Sydney the standout in Property Council vacancy report
Sydney the standout in Property Council vacancy report
3 February 2016
Sydney, 03 February 2016 – Sydney was the standout in this year’s Property Council of Australia Office Market report, with better than expected annual net absorption of 157,150sqm in 2015.
CBRE’s Australian Head of Research, Stephen McNabb said the national results had been very much in line with CBRE’s expectation, with few surprises in the 2H 2015 statistics.
However, the notable exception was Sydney, with 96,745sqm of net absorption in the second half alone – an outcome that was even stronger than anticipated.
“There is a significant divergence between the below long run average vacancy rates in Sydney and Melbourne and the higher levels of vacancy in Perth and Brisbane and this divergence is set to continue through 2016,” Mr McNabb said.
“In general we are seeing the stronger economic performance in NSW and Victoria supporting demand in these markets, with Sydney showing a stronger demand recovery after near zero growth between 2008 and 2013.”
Mr McNabb added that the effect of this was that Sydney and Melbourne were closer to the bottom of the rent cycle, with Sydney having recorded some growth in effective rents in 2015 while rents in Melbourne had stabilised.
On the other hand, Mr McNabb said that while the worst falls in rents had already occurred in Brisbane and Perth, CBRE anticipated “a little more downside” in these markets in the short term.
CITY BY CITY COMMENTARY
Sydney CBD - Jenine Cranston, Senior Director, Office Services
Sydney’s impressive net absorption of 150,000sqm in 2015 demonstrated very strong tenant engagement. To give this some context, the total enquiry we recorded was marginally lower than 2014, but transactions were up over 40% on the previous year.
Demand came from professional services firms, both large and mid-tier, the finance sector and a broad range of IT firms – mature firms and new starters. Almost across the board, IT firms showed strong growth in size due to head count growth. They no longer want space on the fringe of the city but remain focused on space in the CBD’s heart, with Martin Place as the epicentre.
Enquiry during the year was very lumpy, but the year ended very positively with a very strong final quarter. The growth in transactions came from the mid-size market, which showed a tripling of the deals we transacted in the size range over 1,000 sqm.
We saw pockets of decent rental growth, but it certainly wasn’t uniform. A-grade and B-grade suites and small floors were the star performers. Rent showed an increase and we saw a reduction in incentives due to a lack of options. In the broader market, incentives have stabilised ahead of an increase in stock options during the next 12 months.
The large end of the market is currently very tight with fewer than a dozen options for tenants over 10,000sqm. This will ease during the next 12 months, but there could be an interesting jockeying for space in the interim.
Sydney North Shore – Peter Flint , Head of Office Services, NSW & ACT
2016 looks to be building on 2015’s strong finish. A couple of major factors are at play here, that are changing the market dynamics in the precinct. Firstly, the NSW Government acquisition of three buildings on Miller Street by Government (181 Miller Street, 189 Miller Street and Tower Square) for the new Metro railway will remove around 20,000sqm of occupied space from the market as tenants are given formal notice over the next few months. These tenants are already in the market.
A range of other tenants are also needing to relocate as a result of development activity in St Leonards and on the North Sydney fringe. Whilst these groups will not necessarily gravitate towards A Grade options, their searches are creating a knock-on effect for demand at the top end of the spectrum. Space here is very limited; 177 Pacific Highway, set to become the largest building on the north shore, is all but spoken for now, with practical completion scheduled the third quarter of this year.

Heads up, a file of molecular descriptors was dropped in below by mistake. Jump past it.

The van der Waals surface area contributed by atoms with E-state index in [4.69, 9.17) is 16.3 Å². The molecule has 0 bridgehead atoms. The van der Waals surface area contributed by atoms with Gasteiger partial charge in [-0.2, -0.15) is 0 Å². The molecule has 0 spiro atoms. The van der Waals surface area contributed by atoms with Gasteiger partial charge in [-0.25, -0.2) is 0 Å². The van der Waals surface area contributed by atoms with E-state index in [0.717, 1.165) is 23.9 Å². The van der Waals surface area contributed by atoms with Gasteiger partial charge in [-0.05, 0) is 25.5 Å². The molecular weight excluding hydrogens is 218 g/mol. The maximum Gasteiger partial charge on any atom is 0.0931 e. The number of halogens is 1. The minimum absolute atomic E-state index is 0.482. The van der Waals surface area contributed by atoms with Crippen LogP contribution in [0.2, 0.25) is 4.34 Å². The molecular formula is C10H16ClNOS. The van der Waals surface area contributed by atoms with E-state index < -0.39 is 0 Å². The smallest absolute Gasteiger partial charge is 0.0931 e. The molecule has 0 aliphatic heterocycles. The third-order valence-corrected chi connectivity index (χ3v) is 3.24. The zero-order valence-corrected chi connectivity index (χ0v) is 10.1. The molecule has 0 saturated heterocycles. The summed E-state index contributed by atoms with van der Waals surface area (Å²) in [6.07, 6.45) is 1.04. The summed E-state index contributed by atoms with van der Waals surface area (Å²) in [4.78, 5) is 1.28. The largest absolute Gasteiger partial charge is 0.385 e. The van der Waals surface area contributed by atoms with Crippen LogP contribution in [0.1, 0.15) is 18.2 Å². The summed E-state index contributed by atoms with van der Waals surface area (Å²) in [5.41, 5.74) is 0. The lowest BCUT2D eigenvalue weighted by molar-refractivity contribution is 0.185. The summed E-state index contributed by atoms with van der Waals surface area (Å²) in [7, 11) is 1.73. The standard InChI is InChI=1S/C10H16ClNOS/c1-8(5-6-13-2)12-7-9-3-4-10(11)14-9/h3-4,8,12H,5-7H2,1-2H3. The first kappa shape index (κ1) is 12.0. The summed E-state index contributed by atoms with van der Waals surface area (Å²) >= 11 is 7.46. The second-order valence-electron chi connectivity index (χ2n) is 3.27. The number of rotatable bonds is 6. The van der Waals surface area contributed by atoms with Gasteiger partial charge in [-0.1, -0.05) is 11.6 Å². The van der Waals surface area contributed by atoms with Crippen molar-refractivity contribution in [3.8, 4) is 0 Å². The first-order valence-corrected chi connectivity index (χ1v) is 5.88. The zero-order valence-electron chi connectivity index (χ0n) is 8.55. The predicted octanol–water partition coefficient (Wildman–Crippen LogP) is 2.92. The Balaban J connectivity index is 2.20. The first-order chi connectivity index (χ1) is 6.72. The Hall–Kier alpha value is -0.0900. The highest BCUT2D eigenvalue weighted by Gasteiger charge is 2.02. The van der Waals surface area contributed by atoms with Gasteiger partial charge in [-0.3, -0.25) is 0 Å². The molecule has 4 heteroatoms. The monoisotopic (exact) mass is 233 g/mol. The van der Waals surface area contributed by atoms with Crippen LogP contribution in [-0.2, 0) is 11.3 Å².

Pressure on space will continue to drive down vacancy rates and we believe that there will be scope to recalibrate rental expectations, particularly at the top end of the market.
Parramatta – Stephen Panagiotopoulos, Director, Commercial Sales & Leasing
Parramatta’s office market has strong fundamentals with vacancy continuing on a downward trend and A-Grade vacancy continuing to be the tightest in the country. The market also recorded strong rental growth around 4.5% year-on-year substantiating the attractiveness of commercial investments in Parramatta. This limited vacancy is providing few quality options for tenants, with only seven buildings providing whole floor options and only two buildings with vacancies above 2,000sqm
We are expecting vacancy to further tighten over the next three years given that no large supply additions are expected. The only other variables to impact vacancy over the short-medium term could be sub-lease space coming to market or additional residential conversions, which would put further downward pressure on the already tight market.
At present, the only commercial development under construction is 1PSQ which is a 26,000sqm office building leased to Western Sydney University. This adds to net supply but does not provide any direct vacancy relief to the market.
Adelaide – Andrew Bahr, Director, Office Services
Incentives in the Adelaide CBD hit an all-time high in 2015, being above 35% in some instances. The early signs in 2016 are that hat this pressure on landlords is not going to stop. Lack of demand and a number of good quality offerings in the market has put tenants in the driving seat, shopping around for some of the best incentive deals seen on record. This being said, tenants are still willing to commit to and pay the right rental for the best quality space seeing face rentals hold in most instances.
First impressions and quality of presentation is as important as it has ever been and tenants will only consider options that “tick all the boxes” from the first inspection. Being “willing” to refurbish to suit is not enough with the number of quality options available in the market at present and those owners who are proactive and are willing to lead the market at the ones that will secure the tenants. Signs for the year ahead indicate this trend will continue with increasing pressure on the secondary market expected as tenants relocate into better quality offerings with big incentives on offer.
Melbourne CBD/Docklands – Marc Mengoni, Director, Office Services
The Melbourne CBD office market has maintained positive momentum into 2016 as white collar employment figures improved and the recent trend of tenants relocating from suburban locations to the CBD continued. The latest vacancy figure of 7.7% represents a further tightening from 8.1% in mid-2015 and down from 9.1% almost 12 months ago. Absorption is also expected to remain positive for the foreseeable future in line with white collar employment data.